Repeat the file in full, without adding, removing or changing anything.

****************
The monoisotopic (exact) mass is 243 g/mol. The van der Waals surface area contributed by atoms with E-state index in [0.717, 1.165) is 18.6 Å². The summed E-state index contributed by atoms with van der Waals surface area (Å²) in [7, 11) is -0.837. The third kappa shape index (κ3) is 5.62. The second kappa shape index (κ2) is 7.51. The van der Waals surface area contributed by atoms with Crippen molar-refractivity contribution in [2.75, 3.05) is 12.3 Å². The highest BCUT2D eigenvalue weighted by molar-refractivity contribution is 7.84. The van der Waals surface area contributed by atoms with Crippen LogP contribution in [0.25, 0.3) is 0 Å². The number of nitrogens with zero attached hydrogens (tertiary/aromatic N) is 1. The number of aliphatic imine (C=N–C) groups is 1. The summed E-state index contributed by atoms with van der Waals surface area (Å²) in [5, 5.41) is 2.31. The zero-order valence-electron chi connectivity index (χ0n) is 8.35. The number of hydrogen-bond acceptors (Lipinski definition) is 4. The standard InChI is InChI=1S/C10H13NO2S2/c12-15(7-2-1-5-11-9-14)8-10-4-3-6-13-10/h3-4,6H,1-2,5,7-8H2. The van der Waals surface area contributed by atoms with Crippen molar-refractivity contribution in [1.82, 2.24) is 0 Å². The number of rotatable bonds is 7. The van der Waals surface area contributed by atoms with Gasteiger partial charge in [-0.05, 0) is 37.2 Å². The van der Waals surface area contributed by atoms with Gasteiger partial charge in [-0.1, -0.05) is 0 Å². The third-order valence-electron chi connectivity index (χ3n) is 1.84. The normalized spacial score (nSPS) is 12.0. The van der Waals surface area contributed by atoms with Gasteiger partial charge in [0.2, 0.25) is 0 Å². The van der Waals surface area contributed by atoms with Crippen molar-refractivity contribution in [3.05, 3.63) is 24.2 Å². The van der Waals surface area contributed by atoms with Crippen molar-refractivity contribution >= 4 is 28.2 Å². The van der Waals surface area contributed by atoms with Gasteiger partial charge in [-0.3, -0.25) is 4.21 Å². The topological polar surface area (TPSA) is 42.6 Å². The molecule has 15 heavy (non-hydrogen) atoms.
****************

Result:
The monoisotopic (exact) mass is 243 g/mol. The van der Waals surface area contributed by atoms with E-state index in [0.717, 1.165) is 18.6 Å². The summed E-state index contributed by atoms with van der Waals surface area (Å²) in [7, 11) is -0.837. The third kappa shape index (κ3) is 5.62. The second kappa shape index (κ2) is 7.51. The van der Waals surface area contributed by atoms with Crippen molar-refractivity contribution in [2.75, 3.05) is 12.3 Å². The highest BCUT2D eigenvalue weighted by molar-refractivity contribution is 7.84. The van der Waals surface area contributed by atoms with Crippen LogP contribution in [0.25, 0.3) is 0 Å². The number of nitrogens with zero attached hydrogens (tertiary/aromatic N) is 1. The number of aliphatic imine (C=N–C) groups is 1. The summed E-state index contributed by atoms with van der Waals surface area (Å²) in [5, 5.41) is 2.31. The zero-order valence-electron chi connectivity index (χ0n) is 8.35. The number of hydrogen-bond acceptors (Lipinski definition) is 4. The standard InChI is InChI=1S/C10H13NO2S2/c12-15(7-2-1-5-11-9-14)8-10-4-3-6-13-10/h3-4,6H,1-2,5,7-8H2. The van der Waals surface area contributed by atoms with Crippen molar-refractivity contribution in [1.82, 2.24) is 0 Å². The number of rotatable bonds is 7. The van der Waals surface area contributed by atoms with Gasteiger partial charge in [-0.05, 0) is 37.2 Å². The van der Waals surface area contributed by atoms with Gasteiger partial charge in [-0.1, -0.05) is 0 Å². The third-order valence-electron chi connectivity index (χ3n) is 1.84. The normalized spacial score (nSPS) is 12.0. The van der Waals surface area contributed by atoms with Gasteiger partial charge in [0.2, 0.25) is 0 Å². The van der Waals surface area contributed by atoms with Crippen molar-refractivity contribution in [3.05, 3.63) is 24.2 Å². The van der Waals surface area contributed by atoms with Crippen molar-refractivity contribution >= 4 is 28.2 Å². The van der Waals surface area contributed by atoms with Gasteiger partial charge in [-0.3, -0.25) is 4.21 Å². The topological polar surface area (TPSA) is 42.6 Å². The molecule has 15 heavy (non-hydrogen) atoms.